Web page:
Ads from The State Seeking "Male Help" and "Female Help," June, 1958
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Prior to the Civil Rights Movement of the 1960s and the Women’s Movement of the 1970s, newspapers typically arranged help-wanted advertisements for “Male Help” and “Female Help.” Some of the ads also designate either “white” or “colored.” These ads from The State in 1958 show how most jobs were divided by race and gender. As part of the 1964 Civil Rights Act, the Equal Employment Opportunity Commission (EEOC) was formed to eliminate discrimination in the workplace based on race, color, national origin, sex, and religion. The legislation behind the EEOC made want ads like these illegal.
“Want Ads.” The State. 1 June 1958, p 8D. Newspapers on Microfilm. Published Material Division, South Caroliniana Library, University of South Carolina, Columbia, South Carolina.
Standard 5-5: The student will demonstrate an understanding of the social, economic, and political events that influenced the United States during the Cold War era.
Indicator 5-5.2 Summarize changes in the United States economy following World War II, including the expanding job market and service industry, consumerism, and new technology.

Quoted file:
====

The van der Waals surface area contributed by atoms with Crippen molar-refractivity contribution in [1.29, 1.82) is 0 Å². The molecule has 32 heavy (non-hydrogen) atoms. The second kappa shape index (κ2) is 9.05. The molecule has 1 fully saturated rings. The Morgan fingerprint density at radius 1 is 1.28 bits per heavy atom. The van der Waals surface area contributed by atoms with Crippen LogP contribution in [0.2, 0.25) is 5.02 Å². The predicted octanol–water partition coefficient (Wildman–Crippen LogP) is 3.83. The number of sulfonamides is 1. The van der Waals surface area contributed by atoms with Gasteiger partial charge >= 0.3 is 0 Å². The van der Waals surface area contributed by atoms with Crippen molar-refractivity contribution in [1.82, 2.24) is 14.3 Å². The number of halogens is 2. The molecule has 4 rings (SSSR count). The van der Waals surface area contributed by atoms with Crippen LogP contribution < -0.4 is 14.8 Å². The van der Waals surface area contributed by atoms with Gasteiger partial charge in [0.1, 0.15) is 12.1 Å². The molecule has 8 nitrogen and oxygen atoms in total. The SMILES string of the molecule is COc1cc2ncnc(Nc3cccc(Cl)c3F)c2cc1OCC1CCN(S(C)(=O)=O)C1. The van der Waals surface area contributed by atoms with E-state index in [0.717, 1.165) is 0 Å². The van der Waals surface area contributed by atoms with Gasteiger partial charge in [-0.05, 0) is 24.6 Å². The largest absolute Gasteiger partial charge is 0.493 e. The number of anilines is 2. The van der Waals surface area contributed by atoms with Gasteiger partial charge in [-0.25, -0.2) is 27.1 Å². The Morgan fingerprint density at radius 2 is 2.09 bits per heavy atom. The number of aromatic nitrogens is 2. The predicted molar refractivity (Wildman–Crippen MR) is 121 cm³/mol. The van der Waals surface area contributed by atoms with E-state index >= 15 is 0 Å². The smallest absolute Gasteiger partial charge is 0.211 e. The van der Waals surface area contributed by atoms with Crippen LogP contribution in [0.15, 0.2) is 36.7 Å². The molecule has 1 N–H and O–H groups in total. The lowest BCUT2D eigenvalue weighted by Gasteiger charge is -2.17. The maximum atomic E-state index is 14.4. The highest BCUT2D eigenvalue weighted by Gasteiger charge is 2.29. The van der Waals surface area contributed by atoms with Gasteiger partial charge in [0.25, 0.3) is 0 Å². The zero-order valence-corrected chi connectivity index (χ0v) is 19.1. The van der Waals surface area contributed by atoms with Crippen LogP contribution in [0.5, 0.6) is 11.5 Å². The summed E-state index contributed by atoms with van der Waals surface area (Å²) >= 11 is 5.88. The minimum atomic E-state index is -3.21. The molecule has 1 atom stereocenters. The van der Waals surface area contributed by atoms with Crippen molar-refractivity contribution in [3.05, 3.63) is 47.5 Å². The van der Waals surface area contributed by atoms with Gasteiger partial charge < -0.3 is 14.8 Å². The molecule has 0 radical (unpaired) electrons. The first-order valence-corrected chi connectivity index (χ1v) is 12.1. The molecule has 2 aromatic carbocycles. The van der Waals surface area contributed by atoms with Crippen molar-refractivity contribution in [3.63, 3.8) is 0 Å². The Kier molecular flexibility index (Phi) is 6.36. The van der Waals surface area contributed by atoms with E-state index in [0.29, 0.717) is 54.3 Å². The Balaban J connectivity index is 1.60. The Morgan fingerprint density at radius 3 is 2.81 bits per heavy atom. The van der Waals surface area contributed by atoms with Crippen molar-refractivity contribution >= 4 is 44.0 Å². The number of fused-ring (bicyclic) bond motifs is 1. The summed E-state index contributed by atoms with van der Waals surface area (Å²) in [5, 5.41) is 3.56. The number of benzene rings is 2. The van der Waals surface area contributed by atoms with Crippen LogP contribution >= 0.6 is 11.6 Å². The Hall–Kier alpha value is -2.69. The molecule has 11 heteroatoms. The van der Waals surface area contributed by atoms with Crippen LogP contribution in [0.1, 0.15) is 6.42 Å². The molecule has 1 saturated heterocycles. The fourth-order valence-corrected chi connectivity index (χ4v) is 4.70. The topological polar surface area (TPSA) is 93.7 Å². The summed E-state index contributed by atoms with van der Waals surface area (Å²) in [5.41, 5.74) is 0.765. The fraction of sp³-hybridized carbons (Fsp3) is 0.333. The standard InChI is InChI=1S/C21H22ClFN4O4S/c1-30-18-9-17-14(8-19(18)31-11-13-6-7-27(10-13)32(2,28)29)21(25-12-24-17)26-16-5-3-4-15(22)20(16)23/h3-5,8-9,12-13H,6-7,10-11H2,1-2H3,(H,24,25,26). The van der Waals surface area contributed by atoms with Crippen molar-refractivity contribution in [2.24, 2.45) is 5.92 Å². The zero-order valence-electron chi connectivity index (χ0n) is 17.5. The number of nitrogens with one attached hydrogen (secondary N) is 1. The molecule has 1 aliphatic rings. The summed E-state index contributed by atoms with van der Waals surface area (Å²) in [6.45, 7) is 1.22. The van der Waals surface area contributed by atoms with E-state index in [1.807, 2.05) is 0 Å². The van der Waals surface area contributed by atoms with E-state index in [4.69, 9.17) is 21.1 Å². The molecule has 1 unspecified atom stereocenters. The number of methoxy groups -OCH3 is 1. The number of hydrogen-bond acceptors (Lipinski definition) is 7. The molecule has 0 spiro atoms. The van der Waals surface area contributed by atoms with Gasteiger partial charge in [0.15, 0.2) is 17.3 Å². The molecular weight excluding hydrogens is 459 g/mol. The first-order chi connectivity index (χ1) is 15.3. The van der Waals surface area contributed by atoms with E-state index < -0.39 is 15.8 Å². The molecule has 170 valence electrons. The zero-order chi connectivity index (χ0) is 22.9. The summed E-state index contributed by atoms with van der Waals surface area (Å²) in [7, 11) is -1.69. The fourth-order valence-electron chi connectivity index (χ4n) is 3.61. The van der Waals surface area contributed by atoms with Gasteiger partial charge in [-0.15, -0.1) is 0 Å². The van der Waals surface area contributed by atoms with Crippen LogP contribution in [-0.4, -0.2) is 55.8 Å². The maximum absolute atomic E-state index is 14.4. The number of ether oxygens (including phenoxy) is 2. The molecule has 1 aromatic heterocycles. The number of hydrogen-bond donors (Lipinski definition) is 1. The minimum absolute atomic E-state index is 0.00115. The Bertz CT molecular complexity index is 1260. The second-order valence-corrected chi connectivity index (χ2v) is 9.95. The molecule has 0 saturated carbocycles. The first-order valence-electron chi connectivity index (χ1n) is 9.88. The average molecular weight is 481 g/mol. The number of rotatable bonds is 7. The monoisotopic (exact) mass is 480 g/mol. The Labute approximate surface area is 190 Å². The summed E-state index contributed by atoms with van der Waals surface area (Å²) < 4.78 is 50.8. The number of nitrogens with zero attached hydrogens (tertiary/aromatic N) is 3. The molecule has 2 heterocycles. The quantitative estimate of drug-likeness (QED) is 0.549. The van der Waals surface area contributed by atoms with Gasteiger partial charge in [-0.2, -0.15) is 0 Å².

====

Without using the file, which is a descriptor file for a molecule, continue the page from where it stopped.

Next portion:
Standard 8-7: The student will demonstrate an understanding of South Carolina’s economic revitalization during World War II and the latter twentieth century.
Indicator 8-7.4 Explain the factors that influenced the economic opportunities of African American South Carolinians during the latter twentieth century, including racial discrimination, the Briggs v. Elliott case, the integration of public facilities and the civil rights movement, agricultural decline, and statewide educational improvement.
Standard USHC-9: The student will demonstrate an understanding of the social, economic, and political events that impacted the United States during the Cold War era.
Indicator USHC-9.1 Explain the causes and effects of social and cultural changes in postwar America, including educational programs, expanding suburbanization, the emergence of the consumer culture, the secularization of society and the reemergence of religious conservatism, and the roles of women in American society.
Indicator USHC-9.5 Explain the movements for racial and gender equity and civil liberties, including their initial strategies, landmark court cases and legislation, the roles of key civil rights advocates, and the influence of the civil rights movement on other groups seeking ethnic and gender equity.